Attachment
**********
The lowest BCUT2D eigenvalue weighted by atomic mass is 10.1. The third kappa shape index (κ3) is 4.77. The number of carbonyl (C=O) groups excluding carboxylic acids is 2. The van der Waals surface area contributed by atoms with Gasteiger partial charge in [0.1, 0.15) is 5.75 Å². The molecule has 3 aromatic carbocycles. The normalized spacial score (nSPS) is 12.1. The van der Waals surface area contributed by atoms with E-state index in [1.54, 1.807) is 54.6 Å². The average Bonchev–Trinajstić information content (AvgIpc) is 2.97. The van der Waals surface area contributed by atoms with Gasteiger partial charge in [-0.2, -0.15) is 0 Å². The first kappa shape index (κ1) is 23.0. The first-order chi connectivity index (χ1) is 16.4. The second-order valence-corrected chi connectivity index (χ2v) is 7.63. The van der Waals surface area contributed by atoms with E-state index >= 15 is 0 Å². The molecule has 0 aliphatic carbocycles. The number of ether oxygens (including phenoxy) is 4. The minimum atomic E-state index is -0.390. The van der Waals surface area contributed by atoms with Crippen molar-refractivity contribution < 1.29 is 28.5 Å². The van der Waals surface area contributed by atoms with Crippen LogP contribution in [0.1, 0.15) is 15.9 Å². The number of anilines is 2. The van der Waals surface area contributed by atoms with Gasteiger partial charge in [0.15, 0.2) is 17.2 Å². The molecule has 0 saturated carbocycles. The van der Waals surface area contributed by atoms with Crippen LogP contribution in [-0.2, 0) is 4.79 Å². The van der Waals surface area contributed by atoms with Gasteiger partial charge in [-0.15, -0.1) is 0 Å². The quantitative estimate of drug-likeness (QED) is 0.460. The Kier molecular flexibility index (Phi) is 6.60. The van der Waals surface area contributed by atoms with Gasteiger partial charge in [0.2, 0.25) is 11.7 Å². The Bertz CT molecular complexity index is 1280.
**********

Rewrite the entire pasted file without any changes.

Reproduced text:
The lowest BCUT2D eigenvalue weighted by atomic mass is 10.1. The third kappa shape index (κ3) is 4.77. The number of carbonyl (C=O) groups excluding carboxylic acids is 2. The van der Waals surface area contributed by atoms with Gasteiger partial charge in [0.1, 0.15) is 5.75 Å². The molecule has 3 aromatic carbocycles. The normalized spacial score (nSPS) is 12.1. The van der Waals surface area contributed by atoms with E-state index in [1.54, 1.807) is 54.6 Å². The average Bonchev–Trinajstić information content (AvgIpc) is 2.97. The van der Waals surface area contributed by atoms with Gasteiger partial charge in [-0.2, -0.15) is 0 Å². The first kappa shape index (κ1) is 23.0. The first-order chi connectivity index (χ1) is 16.4. The second-order valence-corrected chi connectivity index (χ2v) is 7.63. The van der Waals surface area contributed by atoms with E-state index >= 15 is 0 Å². The molecule has 0 aliphatic carbocycles. The number of ether oxygens (including phenoxy) is 4. The minimum atomic E-state index is -0.390. The van der Waals surface area contributed by atoms with Crippen molar-refractivity contribution < 1.29 is 28.5 Å². The van der Waals surface area contributed by atoms with Crippen LogP contribution in [0.1, 0.15) is 15.9 Å². The number of anilines is 2. The van der Waals surface area contributed by atoms with Gasteiger partial charge in [0.15, 0.2) is 17.2 Å². The molecule has 0 saturated carbocycles. The van der Waals surface area contributed by atoms with Crippen LogP contribution in [-0.2, 0) is 4.79 Å². The van der Waals surface area contributed by atoms with Gasteiger partial charge in [-0.15, -0.1) is 0 Å². The quantitative estimate of drug-likeness (QED) is 0.460. The Kier molecular flexibility index (Phi) is 6.60. The van der Waals surface area contributed by atoms with Gasteiger partial charge in [0.2, 0.25) is 11.7 Å². The Bertz CT molecular complexity index is 1280.